We do get the occasional exception, like last year’s Friends With Kids, a grounded, genuine offering from Jennifer Westfeldt about two platonic friends who decide to have a baby together without getting married. Naturally, the plot centers around whether they will, despite their ill-laid plans, eventually end up together.[3] While really more of a dramedy, the movie is funny when it tries to be, and more importantly, no one makes decisions for unbelievable reasons, the plot does not hinge on coincidence, and for the most part the characters act like sane—albeit flawed—adults. Right up until the last scene, that is; see this post by Dianna E. Anderson for a (spoiler-laden) analysis of the rape-culture-driven denouement. Despite this and other more minor flaws, though, Friends With Kids tells a somewhat satisfying romantic story that made my wife and me laugh.

Or consider Newlyweds, also from 2011. Written and directed by Edward Burns, an ardent admirer of Woody Allen—of whom I am not a fan—the story follows a couple, both on their second marriage, as they weather the adversities of two different family crises. While not to my comedic taste, the movie—shot on DSLRs for a production budget of $9000—found success among its target audience, being well-done for its subgenre (awkward faux-documentary). It, too, featured very authentic-feeling characters and relationships and never relied on blatant stupidity or coincidence to drive the story.

Both Newlyweds and Friends With Kids were independently-produced films, although the latter had a substantially larger budget than the former. And therein may lie the secret to believable, relatable, genuinely (in both senses) funny romantic comedies. The major studios, even when they consent to produce a movie not based on some popular, pre-existing property, have developed a severe allergy to ideas that are not “high-concept” and hyperreal. While some might classify Friends With Kids as high-concept, Newlyweds is certainly not, and neither premise is executed in the heightened style upon which Hollywood insists. Filmmakers who aim to produce literal comedies that are literally romantic may increasingly find themselves turning to independent financing for the artistic liberty required to tell those stories.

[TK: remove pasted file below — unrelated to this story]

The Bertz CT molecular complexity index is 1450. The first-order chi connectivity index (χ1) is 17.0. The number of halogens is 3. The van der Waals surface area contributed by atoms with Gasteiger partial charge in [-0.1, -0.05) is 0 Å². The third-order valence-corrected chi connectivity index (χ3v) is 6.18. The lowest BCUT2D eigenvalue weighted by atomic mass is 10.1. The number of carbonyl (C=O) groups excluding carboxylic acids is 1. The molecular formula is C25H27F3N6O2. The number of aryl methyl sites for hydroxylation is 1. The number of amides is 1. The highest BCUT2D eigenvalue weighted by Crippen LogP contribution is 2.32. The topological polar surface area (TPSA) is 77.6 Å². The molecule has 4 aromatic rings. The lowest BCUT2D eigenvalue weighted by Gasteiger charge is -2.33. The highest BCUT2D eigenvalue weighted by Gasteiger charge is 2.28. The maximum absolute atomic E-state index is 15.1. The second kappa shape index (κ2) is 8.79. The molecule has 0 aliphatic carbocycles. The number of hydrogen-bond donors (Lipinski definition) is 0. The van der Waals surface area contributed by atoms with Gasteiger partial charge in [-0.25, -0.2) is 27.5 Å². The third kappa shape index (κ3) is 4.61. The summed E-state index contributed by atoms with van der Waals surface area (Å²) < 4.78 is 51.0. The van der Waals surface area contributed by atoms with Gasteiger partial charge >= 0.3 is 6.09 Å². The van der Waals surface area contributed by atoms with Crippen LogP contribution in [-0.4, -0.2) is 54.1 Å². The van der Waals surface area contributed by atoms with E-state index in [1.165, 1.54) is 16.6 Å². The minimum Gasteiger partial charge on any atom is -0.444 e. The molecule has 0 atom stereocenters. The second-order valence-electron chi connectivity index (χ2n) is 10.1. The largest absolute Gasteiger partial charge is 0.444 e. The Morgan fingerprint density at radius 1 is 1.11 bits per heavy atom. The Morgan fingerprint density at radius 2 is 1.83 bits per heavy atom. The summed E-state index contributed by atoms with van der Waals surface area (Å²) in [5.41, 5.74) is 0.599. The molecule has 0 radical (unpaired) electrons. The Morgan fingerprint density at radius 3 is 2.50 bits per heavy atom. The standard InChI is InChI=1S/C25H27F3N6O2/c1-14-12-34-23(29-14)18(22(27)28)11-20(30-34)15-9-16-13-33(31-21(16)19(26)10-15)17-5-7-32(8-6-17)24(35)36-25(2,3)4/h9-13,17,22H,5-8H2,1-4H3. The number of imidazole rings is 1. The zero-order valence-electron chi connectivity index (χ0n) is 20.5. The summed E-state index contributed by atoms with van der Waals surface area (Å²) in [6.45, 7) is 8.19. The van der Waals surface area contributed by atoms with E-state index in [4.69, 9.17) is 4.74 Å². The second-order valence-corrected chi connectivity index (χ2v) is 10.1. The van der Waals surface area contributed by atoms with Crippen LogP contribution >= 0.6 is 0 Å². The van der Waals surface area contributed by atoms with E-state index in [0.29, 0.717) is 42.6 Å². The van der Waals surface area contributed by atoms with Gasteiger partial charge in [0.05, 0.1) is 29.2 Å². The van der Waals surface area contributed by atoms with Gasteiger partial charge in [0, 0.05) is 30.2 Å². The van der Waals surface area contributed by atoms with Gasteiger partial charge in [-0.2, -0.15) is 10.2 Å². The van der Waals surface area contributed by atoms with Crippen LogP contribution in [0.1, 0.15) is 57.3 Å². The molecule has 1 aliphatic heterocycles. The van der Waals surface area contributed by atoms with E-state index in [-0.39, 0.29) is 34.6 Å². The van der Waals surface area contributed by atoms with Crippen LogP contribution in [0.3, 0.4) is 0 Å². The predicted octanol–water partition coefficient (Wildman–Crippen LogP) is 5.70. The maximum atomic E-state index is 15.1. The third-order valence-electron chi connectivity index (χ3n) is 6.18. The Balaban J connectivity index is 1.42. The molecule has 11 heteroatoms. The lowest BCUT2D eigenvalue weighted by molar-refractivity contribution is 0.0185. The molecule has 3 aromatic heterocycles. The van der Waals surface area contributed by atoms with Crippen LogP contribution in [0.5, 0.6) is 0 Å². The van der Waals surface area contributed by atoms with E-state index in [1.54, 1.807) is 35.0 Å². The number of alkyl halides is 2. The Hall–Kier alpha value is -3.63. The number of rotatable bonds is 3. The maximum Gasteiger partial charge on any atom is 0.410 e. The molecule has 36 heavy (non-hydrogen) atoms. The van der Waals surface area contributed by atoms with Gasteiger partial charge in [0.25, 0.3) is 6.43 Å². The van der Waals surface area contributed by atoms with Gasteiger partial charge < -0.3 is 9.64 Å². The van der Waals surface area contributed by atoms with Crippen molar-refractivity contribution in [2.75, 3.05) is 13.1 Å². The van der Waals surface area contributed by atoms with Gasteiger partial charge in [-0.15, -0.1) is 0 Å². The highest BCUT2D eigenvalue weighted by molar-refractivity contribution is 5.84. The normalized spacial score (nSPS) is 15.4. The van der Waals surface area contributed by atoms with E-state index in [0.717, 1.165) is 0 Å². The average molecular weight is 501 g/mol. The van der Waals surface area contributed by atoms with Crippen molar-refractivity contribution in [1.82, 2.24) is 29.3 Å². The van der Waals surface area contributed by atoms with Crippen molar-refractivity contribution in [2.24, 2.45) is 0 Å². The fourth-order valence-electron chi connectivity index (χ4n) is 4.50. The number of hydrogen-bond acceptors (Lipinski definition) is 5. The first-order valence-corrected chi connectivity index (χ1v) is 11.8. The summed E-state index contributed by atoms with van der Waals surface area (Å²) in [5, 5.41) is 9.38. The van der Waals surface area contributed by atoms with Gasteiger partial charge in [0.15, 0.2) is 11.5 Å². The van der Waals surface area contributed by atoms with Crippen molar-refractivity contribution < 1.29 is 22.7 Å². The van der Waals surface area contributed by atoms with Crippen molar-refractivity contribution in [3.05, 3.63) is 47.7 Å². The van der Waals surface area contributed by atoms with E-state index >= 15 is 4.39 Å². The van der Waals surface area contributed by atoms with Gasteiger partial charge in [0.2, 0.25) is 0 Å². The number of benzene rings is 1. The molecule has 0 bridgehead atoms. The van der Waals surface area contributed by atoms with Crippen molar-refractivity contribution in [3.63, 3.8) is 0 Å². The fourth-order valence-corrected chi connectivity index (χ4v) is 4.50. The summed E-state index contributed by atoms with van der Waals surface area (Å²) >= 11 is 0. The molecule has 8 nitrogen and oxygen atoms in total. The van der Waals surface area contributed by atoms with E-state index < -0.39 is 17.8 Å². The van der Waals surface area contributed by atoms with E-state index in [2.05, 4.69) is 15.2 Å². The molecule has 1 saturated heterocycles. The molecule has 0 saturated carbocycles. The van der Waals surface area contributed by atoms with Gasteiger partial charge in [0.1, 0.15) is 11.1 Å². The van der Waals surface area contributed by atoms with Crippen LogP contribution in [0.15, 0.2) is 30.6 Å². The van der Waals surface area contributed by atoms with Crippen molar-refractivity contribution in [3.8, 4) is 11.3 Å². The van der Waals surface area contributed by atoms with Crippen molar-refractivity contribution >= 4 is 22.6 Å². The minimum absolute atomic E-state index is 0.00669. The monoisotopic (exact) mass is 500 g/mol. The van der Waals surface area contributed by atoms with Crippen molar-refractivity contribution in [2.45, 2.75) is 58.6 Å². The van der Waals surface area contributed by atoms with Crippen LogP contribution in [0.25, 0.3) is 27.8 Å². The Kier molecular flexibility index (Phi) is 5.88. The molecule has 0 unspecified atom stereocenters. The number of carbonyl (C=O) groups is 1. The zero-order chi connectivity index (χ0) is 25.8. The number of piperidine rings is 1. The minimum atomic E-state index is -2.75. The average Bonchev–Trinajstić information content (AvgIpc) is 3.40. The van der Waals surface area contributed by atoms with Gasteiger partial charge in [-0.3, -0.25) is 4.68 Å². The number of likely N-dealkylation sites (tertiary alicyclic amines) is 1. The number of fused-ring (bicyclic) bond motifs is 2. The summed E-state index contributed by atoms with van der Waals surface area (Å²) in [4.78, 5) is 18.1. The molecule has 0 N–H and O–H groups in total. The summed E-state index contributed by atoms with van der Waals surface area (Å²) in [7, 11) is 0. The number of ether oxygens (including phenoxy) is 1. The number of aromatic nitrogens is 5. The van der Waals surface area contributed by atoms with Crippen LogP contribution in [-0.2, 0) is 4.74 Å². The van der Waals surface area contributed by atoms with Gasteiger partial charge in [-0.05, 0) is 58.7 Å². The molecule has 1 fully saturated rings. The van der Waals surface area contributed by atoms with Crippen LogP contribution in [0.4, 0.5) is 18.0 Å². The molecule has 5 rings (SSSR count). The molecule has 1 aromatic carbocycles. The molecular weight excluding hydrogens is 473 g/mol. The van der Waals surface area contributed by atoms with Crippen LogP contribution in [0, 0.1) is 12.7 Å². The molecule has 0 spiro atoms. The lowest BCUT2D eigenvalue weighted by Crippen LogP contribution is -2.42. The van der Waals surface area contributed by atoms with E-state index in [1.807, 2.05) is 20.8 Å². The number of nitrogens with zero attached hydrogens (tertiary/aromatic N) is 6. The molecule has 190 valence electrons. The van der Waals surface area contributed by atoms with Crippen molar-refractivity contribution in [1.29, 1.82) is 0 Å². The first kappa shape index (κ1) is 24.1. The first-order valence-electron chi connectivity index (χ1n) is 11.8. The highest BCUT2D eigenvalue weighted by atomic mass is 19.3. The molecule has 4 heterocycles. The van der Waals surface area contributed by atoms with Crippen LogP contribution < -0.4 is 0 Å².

I do realize that I am simply engaging in the kind of doomsday hand-wringing typical of not only rom-com fans but nearly all cinephiles. Claiming the indie film scene has cornered the market on quality is so common that it is now bleeding over into the general populace, along with bemoaning the absence of original ideas left in Hollywood, which I also did not five sentences ago. Every now and then the movie industry does surprise us with a Bridesmaids or a He’s Just Not That Into You—another genuinely funny romantic comedy (with a little tragedy mixed in)—but for the most part the near decade-long doomsaying of romantic-comedy lovers has not proven false. Good rom-coms are dying out, and even the crappy ones rarely perform well at the box office. If we want to keep the genre not only alive but healthy, we may need to reboot it back to its origins—small, cheaply-made, character- and dialogue-driven love stories that provide both escapism and familiarity—without adhering to the tone and cinematic style of a bygone era.




  1. Although because the main plotline of Bridesmaids is actually a womance—a story about platonic love between two heterosexual women—the central question of the movie does satisfy Mernit’s rom-com criterion, after a fashion.  ↩

  2. I don’t know why, but it always seems to be her.  ↩

  3. (SPOILER: They totally do. What did you expect?)  ↩